The greeting is unexpected and magnificent.

I offer up my invitation in the sobering event that I am definitely not expected at this party. I have been invited by parents of a five-year-old friend of my daughters, our daughter’s new friends at a private co-ed school in Sydney. I don’t think golden knobs and G-strings are part of the mixing and mingling at that party.

PARTY INVITATION

On a smooth high gloss 9 by 20cm photographic card dance three naked woman, texture and movement supplied by their 70s’ styled pubic hair fullness.

Dress code: Sexy cool

Theme: 007 meets Barry White

Champagne pops my gaping mouth shut. I’m in.

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I pad across the wide oaked black Japanese Oak floors on my tippy toes – I really don’t want to puncture these floors with my heels – to a tram carriage, embedded flush in the cavernous rooms right wall. I discover this is the host’s dining room – the carriage sits empty and waiting like the rest of the party, awaiting new conductors and passengers.

It is  spectacular.

I am excited and nervous all at once and I shiver like Christmas Eve with silent promise for the night.

The World is Not Enough

Bond: “I was wrong about you.”
Christmas Jones: “Yeah, how so?”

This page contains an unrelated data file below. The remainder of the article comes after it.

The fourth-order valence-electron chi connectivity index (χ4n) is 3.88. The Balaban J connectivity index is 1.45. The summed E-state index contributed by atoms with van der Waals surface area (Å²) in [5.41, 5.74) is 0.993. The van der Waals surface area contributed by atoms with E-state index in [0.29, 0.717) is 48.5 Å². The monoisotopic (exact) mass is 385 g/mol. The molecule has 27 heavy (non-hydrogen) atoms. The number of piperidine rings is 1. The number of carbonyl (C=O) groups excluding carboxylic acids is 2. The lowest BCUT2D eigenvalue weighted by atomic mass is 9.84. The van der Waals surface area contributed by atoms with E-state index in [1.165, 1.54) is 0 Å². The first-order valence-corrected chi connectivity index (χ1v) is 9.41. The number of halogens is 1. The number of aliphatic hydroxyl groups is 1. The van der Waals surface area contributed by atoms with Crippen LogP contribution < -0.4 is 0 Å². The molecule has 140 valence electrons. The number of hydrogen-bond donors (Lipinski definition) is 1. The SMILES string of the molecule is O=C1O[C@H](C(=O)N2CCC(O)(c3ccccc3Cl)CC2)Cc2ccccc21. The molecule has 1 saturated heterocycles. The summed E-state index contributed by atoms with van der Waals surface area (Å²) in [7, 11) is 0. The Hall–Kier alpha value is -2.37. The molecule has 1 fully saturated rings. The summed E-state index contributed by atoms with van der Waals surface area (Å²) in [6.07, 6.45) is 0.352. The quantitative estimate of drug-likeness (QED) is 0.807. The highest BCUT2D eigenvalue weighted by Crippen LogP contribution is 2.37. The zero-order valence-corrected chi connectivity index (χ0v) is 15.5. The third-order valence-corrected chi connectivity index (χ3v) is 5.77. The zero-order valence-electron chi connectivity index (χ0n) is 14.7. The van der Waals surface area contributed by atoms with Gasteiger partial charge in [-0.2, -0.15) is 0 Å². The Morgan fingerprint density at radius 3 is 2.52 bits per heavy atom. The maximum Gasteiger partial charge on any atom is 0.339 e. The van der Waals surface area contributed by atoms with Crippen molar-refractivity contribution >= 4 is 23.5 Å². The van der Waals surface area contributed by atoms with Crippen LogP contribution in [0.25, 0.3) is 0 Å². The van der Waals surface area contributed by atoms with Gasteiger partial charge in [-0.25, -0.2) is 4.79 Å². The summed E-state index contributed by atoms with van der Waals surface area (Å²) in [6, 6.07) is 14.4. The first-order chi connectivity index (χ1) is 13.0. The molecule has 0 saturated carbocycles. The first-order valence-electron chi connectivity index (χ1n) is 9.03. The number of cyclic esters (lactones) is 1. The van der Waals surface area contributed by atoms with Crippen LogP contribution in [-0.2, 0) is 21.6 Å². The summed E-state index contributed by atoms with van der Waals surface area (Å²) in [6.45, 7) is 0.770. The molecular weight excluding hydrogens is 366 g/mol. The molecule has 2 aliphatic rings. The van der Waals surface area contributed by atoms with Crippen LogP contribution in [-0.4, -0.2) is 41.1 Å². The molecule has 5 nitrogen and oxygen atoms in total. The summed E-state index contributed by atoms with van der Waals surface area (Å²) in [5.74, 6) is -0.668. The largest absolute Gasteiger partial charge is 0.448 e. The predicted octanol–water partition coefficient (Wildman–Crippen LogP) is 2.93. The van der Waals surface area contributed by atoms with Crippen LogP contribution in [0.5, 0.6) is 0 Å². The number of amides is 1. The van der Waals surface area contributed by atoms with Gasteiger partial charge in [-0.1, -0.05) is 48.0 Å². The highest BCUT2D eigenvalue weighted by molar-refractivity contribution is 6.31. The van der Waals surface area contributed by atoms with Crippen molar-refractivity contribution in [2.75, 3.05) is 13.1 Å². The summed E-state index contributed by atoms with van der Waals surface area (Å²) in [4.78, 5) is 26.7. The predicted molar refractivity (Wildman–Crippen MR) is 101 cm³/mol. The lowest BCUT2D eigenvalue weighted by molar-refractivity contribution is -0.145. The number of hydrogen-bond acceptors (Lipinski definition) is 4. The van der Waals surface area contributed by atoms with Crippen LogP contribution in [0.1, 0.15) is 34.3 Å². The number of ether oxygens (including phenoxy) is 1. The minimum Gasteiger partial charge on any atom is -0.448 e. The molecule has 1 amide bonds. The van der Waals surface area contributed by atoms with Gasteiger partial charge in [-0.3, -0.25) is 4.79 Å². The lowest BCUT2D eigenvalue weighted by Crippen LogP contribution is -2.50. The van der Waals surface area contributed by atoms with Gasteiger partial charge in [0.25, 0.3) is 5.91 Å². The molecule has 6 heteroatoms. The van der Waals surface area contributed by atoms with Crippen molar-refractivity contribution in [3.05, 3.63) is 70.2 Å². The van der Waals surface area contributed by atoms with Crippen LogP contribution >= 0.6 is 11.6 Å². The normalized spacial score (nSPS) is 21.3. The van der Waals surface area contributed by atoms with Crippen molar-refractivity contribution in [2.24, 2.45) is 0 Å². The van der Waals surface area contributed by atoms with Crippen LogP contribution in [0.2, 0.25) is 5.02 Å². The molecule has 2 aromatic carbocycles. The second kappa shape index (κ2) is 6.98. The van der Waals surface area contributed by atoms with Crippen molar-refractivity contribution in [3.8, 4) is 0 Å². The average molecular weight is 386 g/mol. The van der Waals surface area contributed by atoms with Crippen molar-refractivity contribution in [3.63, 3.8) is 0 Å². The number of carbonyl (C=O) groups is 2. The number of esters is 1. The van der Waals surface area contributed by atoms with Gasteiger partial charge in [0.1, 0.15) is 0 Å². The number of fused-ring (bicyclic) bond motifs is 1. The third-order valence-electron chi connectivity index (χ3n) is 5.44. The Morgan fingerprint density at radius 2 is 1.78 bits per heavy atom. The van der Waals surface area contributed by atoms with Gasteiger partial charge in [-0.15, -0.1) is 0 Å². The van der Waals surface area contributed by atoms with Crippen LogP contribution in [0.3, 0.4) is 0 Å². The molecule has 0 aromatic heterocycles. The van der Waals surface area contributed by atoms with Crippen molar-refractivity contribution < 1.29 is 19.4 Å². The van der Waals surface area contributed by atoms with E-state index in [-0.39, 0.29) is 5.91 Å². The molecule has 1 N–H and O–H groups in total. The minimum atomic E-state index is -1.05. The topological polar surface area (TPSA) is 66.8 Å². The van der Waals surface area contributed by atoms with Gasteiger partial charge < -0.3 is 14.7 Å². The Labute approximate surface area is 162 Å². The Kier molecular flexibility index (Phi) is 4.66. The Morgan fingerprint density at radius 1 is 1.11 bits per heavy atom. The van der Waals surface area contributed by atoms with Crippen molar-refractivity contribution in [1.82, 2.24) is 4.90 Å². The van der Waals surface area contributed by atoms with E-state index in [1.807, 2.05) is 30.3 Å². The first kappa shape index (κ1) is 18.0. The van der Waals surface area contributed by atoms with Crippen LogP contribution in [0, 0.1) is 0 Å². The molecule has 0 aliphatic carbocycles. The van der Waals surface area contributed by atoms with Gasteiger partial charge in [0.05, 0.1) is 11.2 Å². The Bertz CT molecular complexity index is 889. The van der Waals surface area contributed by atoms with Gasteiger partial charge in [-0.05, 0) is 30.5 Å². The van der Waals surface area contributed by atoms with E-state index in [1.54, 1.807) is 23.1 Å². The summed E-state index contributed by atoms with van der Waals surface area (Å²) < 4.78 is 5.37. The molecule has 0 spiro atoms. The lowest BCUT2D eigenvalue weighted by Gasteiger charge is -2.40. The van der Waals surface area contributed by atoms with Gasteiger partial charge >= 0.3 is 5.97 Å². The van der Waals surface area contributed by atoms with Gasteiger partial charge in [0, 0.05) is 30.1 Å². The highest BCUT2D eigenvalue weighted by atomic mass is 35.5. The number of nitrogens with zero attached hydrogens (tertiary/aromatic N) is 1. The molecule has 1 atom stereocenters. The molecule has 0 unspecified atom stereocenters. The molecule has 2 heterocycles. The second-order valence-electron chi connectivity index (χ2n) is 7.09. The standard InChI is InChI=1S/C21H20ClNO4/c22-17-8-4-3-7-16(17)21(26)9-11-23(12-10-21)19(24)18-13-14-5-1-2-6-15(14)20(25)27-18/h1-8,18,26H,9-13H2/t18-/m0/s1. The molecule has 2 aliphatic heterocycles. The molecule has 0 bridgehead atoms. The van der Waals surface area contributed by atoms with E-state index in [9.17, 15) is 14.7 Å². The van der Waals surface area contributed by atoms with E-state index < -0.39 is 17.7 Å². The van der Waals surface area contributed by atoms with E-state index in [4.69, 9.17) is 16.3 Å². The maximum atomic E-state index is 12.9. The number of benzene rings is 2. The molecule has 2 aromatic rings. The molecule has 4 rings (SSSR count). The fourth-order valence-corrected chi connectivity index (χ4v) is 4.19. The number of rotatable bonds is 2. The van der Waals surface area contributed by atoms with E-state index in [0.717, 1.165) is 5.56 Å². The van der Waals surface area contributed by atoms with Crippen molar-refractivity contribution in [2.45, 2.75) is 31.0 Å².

Bond: “I thought Christmas only comes once a year.”

Beyond the room a sail clothed canopy hangs above an outdoor DJ, circling a tinkling bar with a throb of clustered bodies.

A dancing lunatic pulls me on to the dance floor.

I am completely ill at ease.

A handsome stranger rescues me.

I am completely at ease.

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This shot taken of me completely at ease with friends a night before.

In fact the party is full of throbs of people really at ease. As I elbow beat off  a throng of strangers – who are now intimate with the size of my facial pores – I watch the room.

The room is full of clusters of people, really into getting to know people they have just met.

I look at the wad of business cards that have been pressed into my hand by all of my new friends and contacts at this party.